In 1455, Jacques Cœur, managed to escape into Provence. He reached Tarascon, then Marseilles, from where he sailed to Nice and then to Pisa. He finally reached Rome, where he was honorably and appreciatively received by pope Nicholas V. The pope was preparing an expedition against the Turks. The pope's successor, Calixtus III, continued with the enterprise and named Jacques Cœur captain of a fleet of sixteen galleys sent to the relief of Rhodes. En route, Jacques died on the island of Chios, 25 November 1456. Some authors state that he died of an illness, while others suggest that Jacques may have died from battle wounds received during a naval battle associated with the expedition.

Brief Chronology

Jacques married Macée de Léodepart, daughter of Lambert de Léodepart, an influential citizen, provost of Bourges, and a former valet of John, duke of Berry.
Jacques formed a commercial partnership with two brothers named Godard. He is alsoassociated with the mint at Bourges which was under Ravant Ladenois. It is only speculative, but the Bourges mint had to have played a part in financing the relief of Orleans in that year.
Jacques is reported bartering, and transporting the wares at Damascus. He imported his merchandise from the east into Narbonne, and managed his trade business from Montpellier. In a few years he placed France in a position to contend with the great trading republics of Italy, and acquired wealth sufficient to provide material assistance to the knights of Rhodes and to Venice.
Charles VII summoned Jacques Cœur to Paris and made him Master of the Mint, where Jacques launched the reforms of the country's finances called for by the French king.
Jacques Cœur was made steward of the royal expenditure. He assumed the title of 'Argentier', and office specifically created for him, and gave him authority over the royal treasury.
Jacques Cœur and his family were ennobled.
Cœur negotiated a treaty between the sultan of Egypt and the knights of Rhodes. This was followed by his nephew's mission to Egypt and greatly improved advantages of the French consuls in the Levant.
Cœur represented the French king at the court of pope Nicholas V, where he was able to arrange an agreement between Nicholas and Amadeus that contributed to ending the 'papal schism'.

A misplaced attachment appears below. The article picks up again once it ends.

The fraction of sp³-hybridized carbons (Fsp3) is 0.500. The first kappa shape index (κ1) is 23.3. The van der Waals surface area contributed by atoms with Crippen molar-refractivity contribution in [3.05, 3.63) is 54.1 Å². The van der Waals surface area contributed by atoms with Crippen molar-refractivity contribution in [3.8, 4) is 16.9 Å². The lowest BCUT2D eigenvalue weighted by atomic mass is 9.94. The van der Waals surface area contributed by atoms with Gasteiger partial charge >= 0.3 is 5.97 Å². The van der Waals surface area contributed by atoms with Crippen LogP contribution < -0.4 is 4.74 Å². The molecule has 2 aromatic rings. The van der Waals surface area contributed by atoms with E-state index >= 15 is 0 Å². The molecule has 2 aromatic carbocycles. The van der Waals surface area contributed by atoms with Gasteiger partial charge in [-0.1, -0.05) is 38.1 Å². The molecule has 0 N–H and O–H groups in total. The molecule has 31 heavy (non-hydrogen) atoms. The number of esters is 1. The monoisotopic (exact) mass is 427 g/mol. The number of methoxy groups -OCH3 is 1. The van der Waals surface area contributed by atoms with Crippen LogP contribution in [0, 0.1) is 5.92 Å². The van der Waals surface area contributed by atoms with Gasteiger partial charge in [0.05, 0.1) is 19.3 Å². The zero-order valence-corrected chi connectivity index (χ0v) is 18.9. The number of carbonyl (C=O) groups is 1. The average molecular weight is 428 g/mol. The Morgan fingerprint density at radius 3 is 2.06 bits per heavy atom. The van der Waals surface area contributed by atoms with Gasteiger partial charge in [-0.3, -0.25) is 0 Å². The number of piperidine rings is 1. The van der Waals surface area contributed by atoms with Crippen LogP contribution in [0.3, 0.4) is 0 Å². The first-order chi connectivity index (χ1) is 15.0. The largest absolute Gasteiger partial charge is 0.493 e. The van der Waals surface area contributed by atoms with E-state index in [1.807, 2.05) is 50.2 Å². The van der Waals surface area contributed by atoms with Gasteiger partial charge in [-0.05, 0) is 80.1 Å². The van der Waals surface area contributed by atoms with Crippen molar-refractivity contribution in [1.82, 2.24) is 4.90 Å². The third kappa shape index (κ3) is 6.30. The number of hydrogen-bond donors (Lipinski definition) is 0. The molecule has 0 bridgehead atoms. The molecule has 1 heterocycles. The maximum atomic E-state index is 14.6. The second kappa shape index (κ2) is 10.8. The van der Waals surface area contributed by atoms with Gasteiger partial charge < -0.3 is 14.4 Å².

Pope Nicholas treated Jacques Cœur with special license to traffic with the 'infidels' -- non Christians.
Jacques began advancing large loans to Charles VII in support of the war against the English Lancasterians
Jacques Cœur accompanied Charles VII during the latter's successful campaign in Normandy, entering the city or Rouen as a member of the royal entourage.
1450 (August)
Agnes Sorel, the king’s mistress, suddenly died. Eighteen months later it was rumoured that she had been poisoned by Jacques Cœur.
Charles VII ordered the arrest of Jacques Cœur, and the seizure of his goods.
Jacques Cœur, escaped from prison into Provence.
He reached Rome and was honourably received by pope Nicholas V.
Jacques Cœur, as he was participating in a Papal-sponsored expedition against the Turks, died at Chios.

There are not many websites that explore the life and accomplishments of Jacques Cœur. However, his city of Bourges, France, certainly remembers him:

Bourge, le Palais Jacques Cœur

Célébrations nationales 2000 -- Jacques Cœur.


Kerr, Albert Boardman. Jacques Cœur, Merchant Prince of the Middle Ages, Freeport and NY, 1927, reprint 1971.

Clément, Pierre. Jacques Cœur et Charles VII (Paris, 1866) is suggested by Kerr as "the base upon which all subsequent monuments to his memory are reared."

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This page was created 15 June 2002; last updated 17 June 2002.